By Alan S. Chartock | July 17, 2021

History is being written. We just had an election in New York City in which Brooklyn Borough President Eric Adams won the Democratic primary as a centrist candidate. Adams will win the general election and enters the governing foray with a lot of advantages. Since, as we political scientists say, “The city is a creature of the state,” we should start out by examining the potential relationship between the governor of the state and the presumptive incoming mayor.

We know that Andrew Cuomo is a take no prisoners kind of guy who tends to see others as competitors. Now, however, things have changed. Cuomo desperately needs the Black vote if he is to win the fourth term he so wants. With a new Black, somewhat conservative mayor coming onto the political scene, some might think that Cuomo will be able to overcome his competitive nature and make a friend in the NYC mayor’s chair. Maybe, maybe not. If, for instance, Cuomo sees a friendship between Adams and outgoing Mayor deBlasio, that might be enough to put the death knell on Cuomo’s ability to get along with the new guy. On the other hand, the question is who needs who more. I suspect right now, Cuomo needs Adams more than vice versa.

Adams, of course, is a cop and Cuomo needs law enforcement people in his corner. Obviously, Adams will be coming to the governor with his hand out. It’s always easy for a mayor to say to people that he can’t give them what they want because of a stingy governor, especially since both houses of the state legislature are in Democratic hands. Adams knows what he is doing. His courting of Al Sharpton to his inner group sends a message to the white political community that they risk all if they give him a hard time. Not only that, Cuomo is tough on guns so the idea of a having a hard on crime, former police captain with him in his forays has got to be seductive to Andrew. But can Cuomo do it? I suspect that this is an even money proposition. Cuomo is what he is, period. If he wins a fourth term, he may well turn out to be the old Andrew. Can he make Adams into friend and can he keep him that way?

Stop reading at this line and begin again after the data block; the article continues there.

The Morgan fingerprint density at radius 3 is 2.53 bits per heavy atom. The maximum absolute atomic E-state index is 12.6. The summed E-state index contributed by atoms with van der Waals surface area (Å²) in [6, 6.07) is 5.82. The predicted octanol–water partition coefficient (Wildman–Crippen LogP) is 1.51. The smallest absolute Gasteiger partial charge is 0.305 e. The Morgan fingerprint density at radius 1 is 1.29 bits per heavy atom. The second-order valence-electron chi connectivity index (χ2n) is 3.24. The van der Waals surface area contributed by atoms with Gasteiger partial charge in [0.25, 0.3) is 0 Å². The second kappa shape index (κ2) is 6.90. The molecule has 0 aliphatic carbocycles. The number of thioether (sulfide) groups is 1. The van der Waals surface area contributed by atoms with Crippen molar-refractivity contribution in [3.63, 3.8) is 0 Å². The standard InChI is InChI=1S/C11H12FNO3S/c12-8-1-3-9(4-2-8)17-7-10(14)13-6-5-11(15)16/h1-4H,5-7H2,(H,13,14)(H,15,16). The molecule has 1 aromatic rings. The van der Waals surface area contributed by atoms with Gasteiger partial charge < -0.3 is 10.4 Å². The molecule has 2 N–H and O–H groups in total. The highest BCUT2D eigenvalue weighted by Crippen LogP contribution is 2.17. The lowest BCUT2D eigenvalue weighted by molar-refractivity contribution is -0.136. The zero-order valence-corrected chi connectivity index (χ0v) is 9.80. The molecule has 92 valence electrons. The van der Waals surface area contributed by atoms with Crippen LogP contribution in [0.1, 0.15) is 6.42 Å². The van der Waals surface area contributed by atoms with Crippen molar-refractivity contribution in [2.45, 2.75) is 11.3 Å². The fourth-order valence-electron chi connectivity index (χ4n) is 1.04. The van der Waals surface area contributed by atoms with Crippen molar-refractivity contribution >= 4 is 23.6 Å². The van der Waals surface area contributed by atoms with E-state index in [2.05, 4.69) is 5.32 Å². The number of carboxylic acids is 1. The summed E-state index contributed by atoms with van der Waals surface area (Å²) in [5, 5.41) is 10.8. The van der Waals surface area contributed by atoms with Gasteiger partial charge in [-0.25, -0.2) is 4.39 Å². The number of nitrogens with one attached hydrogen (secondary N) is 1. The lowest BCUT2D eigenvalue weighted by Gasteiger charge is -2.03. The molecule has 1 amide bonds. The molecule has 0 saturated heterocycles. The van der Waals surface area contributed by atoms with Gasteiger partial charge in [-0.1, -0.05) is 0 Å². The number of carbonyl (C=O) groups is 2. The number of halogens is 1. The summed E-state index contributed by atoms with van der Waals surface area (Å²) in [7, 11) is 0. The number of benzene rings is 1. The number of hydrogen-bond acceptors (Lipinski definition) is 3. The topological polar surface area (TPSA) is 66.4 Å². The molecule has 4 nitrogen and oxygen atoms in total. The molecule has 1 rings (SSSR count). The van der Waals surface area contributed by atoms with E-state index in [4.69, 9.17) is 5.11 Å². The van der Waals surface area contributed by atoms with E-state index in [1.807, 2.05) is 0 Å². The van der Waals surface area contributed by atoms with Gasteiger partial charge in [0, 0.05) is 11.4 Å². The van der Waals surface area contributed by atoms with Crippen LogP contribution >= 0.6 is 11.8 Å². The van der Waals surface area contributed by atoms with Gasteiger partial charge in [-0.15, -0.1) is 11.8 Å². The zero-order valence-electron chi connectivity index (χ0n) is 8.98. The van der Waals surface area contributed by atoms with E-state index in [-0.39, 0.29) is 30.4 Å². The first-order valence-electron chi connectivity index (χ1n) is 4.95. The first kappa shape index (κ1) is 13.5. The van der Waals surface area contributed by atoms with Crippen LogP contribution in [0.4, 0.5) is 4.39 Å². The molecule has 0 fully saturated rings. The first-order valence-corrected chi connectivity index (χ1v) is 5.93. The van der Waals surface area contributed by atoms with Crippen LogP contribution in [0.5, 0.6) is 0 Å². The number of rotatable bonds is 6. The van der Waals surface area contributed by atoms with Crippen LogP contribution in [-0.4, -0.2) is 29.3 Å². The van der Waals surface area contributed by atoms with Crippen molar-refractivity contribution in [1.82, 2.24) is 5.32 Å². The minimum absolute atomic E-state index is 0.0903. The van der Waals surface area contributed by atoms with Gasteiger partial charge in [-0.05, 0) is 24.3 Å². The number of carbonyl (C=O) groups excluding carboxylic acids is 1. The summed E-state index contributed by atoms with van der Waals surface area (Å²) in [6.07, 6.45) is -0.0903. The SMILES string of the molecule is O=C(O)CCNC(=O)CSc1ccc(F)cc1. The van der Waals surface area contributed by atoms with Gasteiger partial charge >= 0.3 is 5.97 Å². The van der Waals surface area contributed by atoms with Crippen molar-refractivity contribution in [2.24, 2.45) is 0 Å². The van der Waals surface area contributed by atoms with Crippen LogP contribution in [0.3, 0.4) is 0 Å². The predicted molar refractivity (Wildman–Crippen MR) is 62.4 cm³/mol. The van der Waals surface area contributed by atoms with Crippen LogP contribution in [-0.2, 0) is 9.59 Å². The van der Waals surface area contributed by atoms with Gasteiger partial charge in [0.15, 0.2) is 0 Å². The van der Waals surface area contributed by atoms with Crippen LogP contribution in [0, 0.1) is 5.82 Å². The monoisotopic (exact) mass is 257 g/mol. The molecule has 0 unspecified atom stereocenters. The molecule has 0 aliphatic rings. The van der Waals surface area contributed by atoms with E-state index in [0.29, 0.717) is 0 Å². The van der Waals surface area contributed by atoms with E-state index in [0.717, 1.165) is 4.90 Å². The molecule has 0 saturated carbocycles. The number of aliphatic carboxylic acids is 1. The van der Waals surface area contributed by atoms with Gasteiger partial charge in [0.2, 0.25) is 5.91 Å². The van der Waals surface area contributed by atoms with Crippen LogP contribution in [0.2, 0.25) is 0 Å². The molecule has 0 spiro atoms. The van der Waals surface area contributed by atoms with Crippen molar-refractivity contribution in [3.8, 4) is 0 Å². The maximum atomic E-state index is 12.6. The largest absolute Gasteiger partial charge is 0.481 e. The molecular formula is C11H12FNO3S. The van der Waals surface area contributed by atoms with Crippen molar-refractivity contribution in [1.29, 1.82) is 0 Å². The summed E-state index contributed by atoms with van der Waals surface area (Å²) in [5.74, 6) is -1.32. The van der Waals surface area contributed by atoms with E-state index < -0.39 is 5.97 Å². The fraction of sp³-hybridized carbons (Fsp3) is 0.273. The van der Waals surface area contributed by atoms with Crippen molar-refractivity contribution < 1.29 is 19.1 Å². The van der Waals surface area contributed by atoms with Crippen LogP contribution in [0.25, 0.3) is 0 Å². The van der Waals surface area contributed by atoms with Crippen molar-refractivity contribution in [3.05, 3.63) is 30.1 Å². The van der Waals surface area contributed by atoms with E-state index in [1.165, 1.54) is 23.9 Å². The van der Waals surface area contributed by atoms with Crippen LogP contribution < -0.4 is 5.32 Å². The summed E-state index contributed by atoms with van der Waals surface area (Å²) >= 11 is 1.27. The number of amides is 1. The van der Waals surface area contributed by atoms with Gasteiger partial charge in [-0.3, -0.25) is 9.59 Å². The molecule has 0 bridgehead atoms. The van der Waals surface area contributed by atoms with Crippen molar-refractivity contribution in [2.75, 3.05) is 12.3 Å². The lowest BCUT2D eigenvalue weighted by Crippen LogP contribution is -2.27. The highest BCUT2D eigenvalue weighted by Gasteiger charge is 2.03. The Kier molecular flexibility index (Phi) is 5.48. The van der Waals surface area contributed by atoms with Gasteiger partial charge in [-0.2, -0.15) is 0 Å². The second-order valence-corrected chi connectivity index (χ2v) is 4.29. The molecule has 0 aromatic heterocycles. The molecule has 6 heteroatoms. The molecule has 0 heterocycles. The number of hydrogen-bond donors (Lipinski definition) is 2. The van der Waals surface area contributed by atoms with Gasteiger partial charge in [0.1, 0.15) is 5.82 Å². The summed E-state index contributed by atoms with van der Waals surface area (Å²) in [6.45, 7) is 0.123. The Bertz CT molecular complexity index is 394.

Just ask yourself one definitive question: who are Andrew’s close friends?  I have a hard time answering my own question. If he does have close friends, we really don’t know who they are. So now the question is whether Andrew can overcome his own personal character issues and make real friends with incoming mayor Adams. Since we know that Andrew is tough and bright, he certainly has the ability to make a friend out of Adams who can be helpful to him. But can he refrain from scratching the old Andrew itch?

In New York City politics, you have to move up or move out since sooner or later, you will be term limited. You will remember that there was a point at which Michael Bloomberg could have been governor but he didn’t want to touch it. Being mayor was all he wanted. But there are no term limits on being governor so you had better believe that looking way into the future as all good politicians have to do on the way to the White House, Adams will need to get along with Cuomo if he possibly can.

If Andrew should resort to type and battle with Adams, it could spell disaster. On the other hand, Andrew will be governor and have little to lose for four years while Adams is mayor. When Adams needs money for the subways, the tables will turn and he will need Andrew who will not be running for a fifth term.

Alan Chartock is professor emeritus at the State University of New York, publisher of the Legislative Gazette and president and CEO of the WAMC Northeast Public Radio Network. Readers can email him at [email protected]